They list the key issues as
- Safety of rail crossings
- Connectivity to rail and State Highway 1
- Providing north-south and east-west connections
- Issues with ground stability a challenge to providing integrated transport and storm water solutions.
Some of the key options suggested are
- Extend Mill Rd south to Drury
- Upgrade the three routes to provide east-west connections along with grade separating them with the rail network. One of these, Rangi Rd, they suggest tying in with Mahia Rd on to the West of the motorway.
- A new rail station at Tironui – There had been suggestions in the past of a new station at Walters Rd next to a commercial development – potentially as a replacement for Takanini but AT decided back in 2014 that the preferred option was one at Tironui
Drury & Opaheke
Moving south to Drury and Opaheke the issues listed are all about providing alternative routes and not stuffing up traffic travelling to/from the Waikato.
The key options suggested are:
- Should there be one or more new North-South corridors.
- Which of the two locations shown on the map would be best for a new train station serving these areas
- Should the focus be on upgrading SH22 or a new state highway linked in with Mill Rd and SH22 becoming effectively a local road.
- Should the widening of SH1 be carried on past Papakura to Drury. They ask “What is most important for these improvements? Focus on travel times, reliability, safety, access or other?”
Pukekohe and Paerata
Lastly Pukekohe and Paerata where they say the key issues are:
- Providing strong connections to Waikato
- Managing increasing pressure on State Highway 22
- Increasing capacity and efficiency of the passenger rail network
- Improving access to this area without making long distance travel between Auckland and Waikato worse.
The key options suggested are:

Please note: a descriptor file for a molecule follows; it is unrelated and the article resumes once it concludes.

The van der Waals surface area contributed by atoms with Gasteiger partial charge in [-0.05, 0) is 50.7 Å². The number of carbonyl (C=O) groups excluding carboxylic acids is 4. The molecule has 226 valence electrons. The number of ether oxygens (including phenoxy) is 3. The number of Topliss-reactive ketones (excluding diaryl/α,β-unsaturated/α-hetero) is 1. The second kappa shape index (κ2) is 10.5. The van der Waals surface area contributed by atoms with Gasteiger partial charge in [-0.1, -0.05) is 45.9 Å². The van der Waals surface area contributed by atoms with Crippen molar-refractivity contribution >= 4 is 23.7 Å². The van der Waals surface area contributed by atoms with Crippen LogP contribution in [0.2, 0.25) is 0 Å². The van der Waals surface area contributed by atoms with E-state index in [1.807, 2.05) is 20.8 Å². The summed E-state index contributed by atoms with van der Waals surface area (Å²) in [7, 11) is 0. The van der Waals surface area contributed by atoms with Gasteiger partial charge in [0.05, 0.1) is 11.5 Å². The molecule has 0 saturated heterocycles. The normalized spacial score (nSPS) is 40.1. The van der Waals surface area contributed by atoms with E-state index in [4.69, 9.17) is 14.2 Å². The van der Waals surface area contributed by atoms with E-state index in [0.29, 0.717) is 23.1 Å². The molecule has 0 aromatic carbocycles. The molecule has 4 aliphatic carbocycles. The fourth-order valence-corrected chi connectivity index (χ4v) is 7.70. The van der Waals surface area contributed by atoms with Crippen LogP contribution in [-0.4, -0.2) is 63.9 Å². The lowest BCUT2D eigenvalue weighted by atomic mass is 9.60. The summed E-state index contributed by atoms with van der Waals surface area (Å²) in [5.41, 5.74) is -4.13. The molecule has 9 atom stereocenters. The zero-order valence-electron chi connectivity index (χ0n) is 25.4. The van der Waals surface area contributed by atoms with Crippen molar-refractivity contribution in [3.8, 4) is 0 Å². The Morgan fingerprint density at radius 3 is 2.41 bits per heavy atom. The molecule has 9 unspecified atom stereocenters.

- How important is a station at Paerata
- Does Pukekohe need an east-west bypass and an upgrade to the connection to SH1
- Where should east-west grade separated crossings of the rail line at Paerata be.
- As with above should the focus be on SH22 or a new SH corridor
- Should rail or bus services be extended further past Pukekohe
The growth areas of the South have a big advantage over those in the North and North west in that while it needs upgrading, the rail line already exists. With the amount of development planned and the number of services that would be needed I’m guessing it will be likely that we’ll need at least a third main though the area if not more and we’ll definitely need those done north of Papakura. That would allow more capacity for freight and at times faster services to Britomart (once the CRL frees up space on the network).
On the road side of things upgrades to SH22 and Pukekohe East Rd seem like they would be the most appropriate rather than building what would probably end being a new motorway from Drury to Pukekohe.
Submissions on these future transport options should now be open.
To me one of the things this process is highlighting is that for once we might get a true grasp on the cost of greenfield development. Given how expensive it is appearing to be I suspect that it could have long term planning implications for Auckland and other cities. I think it also raises a lot of equity and timing issues. The same level of investment needed to support these new greenfield areas would also likely go a very long way to addressing transport issues within the existing urban area. That would not only benefit new dwellings enabled by those improvements (if they’re allowed) but would also benefit existing residents who would have better/more options.
What do you think should be the priorities for transport in these new greenfield areas South Auckland.